How does that affect the buyer and seller in a transaction? Disclosure, knowledge, and acceptance. That's pretty much it. Well, unless you piss off your neighbor of course. That's further down this post!
The older the home, the more likelihood that some type of change has happened to the original structure. We see it a lot in San Fernando Valley (my 2nd specialty area), because the homes can be much older there. More people have owned a particular home. More people have changed it to suit their wants & needs over the years.
Now, disclosure here, I'm not an expert on when you must pull permits. That's not part of my job. I have to guide buyers on how to determine if they are comfortable accepting a non-permitted something or another, done to the home they are purchasing.
If it's some finagling of existing stuff, most don't seem to pull permits. A new bathroom sink, hardly. A new water heater, supposed to but no one does that I've heard of. A new roof, I would. A room addition, oh yeah!
But, let's say you're madly in love with a home that doesn't have permits on a room addition. Some issues that could arise? Electrical, plumbing, insulation, etc. not done correctly. You can't see that without opening walls. So, you ask seller for details and then take a leap of faith hoping you're not in arbitration with him in the future!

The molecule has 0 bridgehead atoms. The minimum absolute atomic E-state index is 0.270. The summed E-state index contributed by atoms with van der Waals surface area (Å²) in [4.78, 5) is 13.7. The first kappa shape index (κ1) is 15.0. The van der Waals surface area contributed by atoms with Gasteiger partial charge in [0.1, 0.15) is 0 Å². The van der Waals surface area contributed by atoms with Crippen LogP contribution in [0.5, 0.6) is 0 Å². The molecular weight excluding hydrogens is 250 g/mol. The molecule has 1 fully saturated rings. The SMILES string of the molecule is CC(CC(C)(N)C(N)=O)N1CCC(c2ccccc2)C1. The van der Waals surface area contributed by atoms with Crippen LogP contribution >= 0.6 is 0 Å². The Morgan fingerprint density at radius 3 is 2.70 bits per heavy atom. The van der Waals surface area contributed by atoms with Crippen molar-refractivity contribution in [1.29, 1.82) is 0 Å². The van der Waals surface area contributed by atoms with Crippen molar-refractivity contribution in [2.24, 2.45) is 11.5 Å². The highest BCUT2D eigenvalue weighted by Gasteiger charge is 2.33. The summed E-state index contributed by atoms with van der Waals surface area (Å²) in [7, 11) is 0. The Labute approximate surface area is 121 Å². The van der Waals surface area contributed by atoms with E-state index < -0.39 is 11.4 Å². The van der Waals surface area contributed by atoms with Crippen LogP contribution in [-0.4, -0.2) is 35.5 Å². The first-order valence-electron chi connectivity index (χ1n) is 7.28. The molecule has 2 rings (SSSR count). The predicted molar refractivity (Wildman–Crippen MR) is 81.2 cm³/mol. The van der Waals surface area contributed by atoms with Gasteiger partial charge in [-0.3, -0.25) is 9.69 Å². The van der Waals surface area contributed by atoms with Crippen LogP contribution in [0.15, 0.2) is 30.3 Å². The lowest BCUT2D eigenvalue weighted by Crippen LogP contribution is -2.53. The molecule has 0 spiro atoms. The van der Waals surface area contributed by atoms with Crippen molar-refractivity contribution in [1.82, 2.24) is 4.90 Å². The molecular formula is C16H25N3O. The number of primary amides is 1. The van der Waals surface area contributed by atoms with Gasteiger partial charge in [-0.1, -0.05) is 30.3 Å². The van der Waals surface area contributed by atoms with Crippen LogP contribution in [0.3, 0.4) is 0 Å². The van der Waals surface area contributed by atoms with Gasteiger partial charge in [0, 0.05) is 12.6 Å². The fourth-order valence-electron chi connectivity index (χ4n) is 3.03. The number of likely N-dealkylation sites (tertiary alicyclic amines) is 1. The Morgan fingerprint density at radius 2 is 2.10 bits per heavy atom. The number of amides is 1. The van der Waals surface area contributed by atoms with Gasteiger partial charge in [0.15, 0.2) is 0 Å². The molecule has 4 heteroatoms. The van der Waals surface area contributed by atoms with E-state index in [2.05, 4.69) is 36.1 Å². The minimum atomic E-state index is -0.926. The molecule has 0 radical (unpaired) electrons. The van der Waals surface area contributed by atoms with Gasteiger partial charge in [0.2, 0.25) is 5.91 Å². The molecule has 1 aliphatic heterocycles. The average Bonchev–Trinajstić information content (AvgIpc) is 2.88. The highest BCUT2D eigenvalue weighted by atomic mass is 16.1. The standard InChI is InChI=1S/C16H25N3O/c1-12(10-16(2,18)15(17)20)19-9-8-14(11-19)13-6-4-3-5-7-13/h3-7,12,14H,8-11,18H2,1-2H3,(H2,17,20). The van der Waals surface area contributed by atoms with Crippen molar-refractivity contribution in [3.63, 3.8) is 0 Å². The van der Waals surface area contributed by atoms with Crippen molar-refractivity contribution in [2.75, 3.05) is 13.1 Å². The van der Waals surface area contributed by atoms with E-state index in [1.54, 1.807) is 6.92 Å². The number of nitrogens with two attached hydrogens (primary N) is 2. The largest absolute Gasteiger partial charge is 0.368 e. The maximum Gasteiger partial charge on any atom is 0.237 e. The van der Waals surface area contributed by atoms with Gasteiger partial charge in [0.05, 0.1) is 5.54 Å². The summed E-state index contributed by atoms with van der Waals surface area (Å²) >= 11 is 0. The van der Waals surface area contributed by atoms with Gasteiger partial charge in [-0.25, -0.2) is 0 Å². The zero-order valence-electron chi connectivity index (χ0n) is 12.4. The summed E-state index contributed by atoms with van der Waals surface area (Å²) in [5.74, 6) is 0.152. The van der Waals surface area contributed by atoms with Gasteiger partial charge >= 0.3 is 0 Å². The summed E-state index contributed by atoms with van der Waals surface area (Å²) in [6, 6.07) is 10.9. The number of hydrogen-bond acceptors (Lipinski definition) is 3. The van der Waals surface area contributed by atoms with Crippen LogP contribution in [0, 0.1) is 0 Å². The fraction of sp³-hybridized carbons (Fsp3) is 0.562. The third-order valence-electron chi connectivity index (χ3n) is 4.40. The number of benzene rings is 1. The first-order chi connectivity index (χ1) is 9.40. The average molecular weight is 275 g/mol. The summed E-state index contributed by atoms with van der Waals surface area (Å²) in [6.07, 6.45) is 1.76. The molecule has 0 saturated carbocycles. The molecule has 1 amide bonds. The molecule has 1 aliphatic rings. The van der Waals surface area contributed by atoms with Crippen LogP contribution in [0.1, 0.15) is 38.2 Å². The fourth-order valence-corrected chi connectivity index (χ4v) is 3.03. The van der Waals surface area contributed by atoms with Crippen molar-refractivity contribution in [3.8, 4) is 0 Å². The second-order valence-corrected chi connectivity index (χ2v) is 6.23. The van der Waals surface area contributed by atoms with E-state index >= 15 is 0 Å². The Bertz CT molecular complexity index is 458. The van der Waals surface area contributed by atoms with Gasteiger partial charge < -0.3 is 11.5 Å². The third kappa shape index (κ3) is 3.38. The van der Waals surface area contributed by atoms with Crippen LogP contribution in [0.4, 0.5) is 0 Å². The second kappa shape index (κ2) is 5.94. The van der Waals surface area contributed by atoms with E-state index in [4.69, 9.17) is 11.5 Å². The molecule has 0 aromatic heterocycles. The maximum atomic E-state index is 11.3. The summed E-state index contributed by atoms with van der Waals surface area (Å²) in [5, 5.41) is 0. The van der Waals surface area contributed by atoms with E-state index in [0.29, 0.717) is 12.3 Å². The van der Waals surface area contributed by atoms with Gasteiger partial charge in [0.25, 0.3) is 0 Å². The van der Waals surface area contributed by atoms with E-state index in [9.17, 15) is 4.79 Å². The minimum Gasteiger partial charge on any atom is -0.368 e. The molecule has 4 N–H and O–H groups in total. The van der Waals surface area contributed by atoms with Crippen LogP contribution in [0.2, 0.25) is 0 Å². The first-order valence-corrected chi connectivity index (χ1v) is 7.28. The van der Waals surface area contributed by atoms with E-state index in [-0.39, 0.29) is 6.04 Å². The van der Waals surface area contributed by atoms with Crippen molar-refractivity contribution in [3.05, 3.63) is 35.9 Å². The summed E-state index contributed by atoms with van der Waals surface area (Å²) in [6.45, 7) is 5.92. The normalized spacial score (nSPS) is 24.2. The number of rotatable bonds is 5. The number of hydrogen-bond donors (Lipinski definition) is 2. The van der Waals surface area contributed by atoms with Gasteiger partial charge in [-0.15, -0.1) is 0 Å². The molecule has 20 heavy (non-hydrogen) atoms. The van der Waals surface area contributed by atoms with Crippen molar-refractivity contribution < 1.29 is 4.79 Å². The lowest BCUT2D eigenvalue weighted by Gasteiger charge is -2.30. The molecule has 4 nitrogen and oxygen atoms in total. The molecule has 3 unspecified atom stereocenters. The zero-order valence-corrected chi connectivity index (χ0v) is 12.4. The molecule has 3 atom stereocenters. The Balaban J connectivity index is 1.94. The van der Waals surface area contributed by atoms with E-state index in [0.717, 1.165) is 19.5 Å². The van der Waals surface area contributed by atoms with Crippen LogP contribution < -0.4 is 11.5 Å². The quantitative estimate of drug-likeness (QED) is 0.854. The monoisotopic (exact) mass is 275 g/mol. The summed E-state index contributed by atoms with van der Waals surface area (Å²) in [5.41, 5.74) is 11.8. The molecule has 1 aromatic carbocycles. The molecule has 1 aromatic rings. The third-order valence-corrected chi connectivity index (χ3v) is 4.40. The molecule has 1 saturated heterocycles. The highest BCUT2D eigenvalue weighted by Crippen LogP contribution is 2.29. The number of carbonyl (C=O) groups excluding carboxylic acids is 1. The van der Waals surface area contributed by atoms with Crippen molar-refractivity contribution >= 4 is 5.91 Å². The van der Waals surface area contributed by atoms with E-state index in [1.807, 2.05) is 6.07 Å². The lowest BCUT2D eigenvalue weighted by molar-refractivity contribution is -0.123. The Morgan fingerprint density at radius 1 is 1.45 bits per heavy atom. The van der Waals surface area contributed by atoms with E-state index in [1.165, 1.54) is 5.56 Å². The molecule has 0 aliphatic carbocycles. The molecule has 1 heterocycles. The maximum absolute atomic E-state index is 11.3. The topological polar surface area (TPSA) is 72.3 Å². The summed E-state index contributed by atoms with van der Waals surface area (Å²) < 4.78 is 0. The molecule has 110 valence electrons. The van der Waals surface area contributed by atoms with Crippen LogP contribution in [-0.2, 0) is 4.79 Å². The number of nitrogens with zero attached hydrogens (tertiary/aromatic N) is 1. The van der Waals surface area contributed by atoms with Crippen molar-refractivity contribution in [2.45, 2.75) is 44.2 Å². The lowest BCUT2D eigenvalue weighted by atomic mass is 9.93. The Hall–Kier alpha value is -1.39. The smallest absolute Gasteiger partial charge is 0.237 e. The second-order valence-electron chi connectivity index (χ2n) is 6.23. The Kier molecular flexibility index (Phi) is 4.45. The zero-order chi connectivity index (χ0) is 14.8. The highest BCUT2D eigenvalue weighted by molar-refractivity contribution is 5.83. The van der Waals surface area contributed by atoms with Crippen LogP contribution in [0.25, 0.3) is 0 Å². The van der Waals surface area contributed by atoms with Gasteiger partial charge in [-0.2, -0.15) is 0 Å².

But, and I've seen it happen, you take that leap of faith and you start arguing with your new neighbor about something? Lo & Behold, the Building & Safety inspector knocks on your door and .....well....damn, you can see how this might go!
That's the warning I give clients for obvious additions that could bother a neighbor or that the neighbor decides to report you. Insurance usually isn't an issue, but you should check with your own carrier.
I've never seen a fire start due to inadequate remodeling electrical work. I've heard of that with old electrical though!
It's the buyers responsibility to verify permit status on a property. It's a sellers responsibility to disclose whether things were done without a permit. So, between the two parties, it should be okay. As long as their respective agents are assisting them with the disclosure, knowledge, and acceptance portion. We assist, it's the clients job to disclose & decide.
Just some food for thought for the day!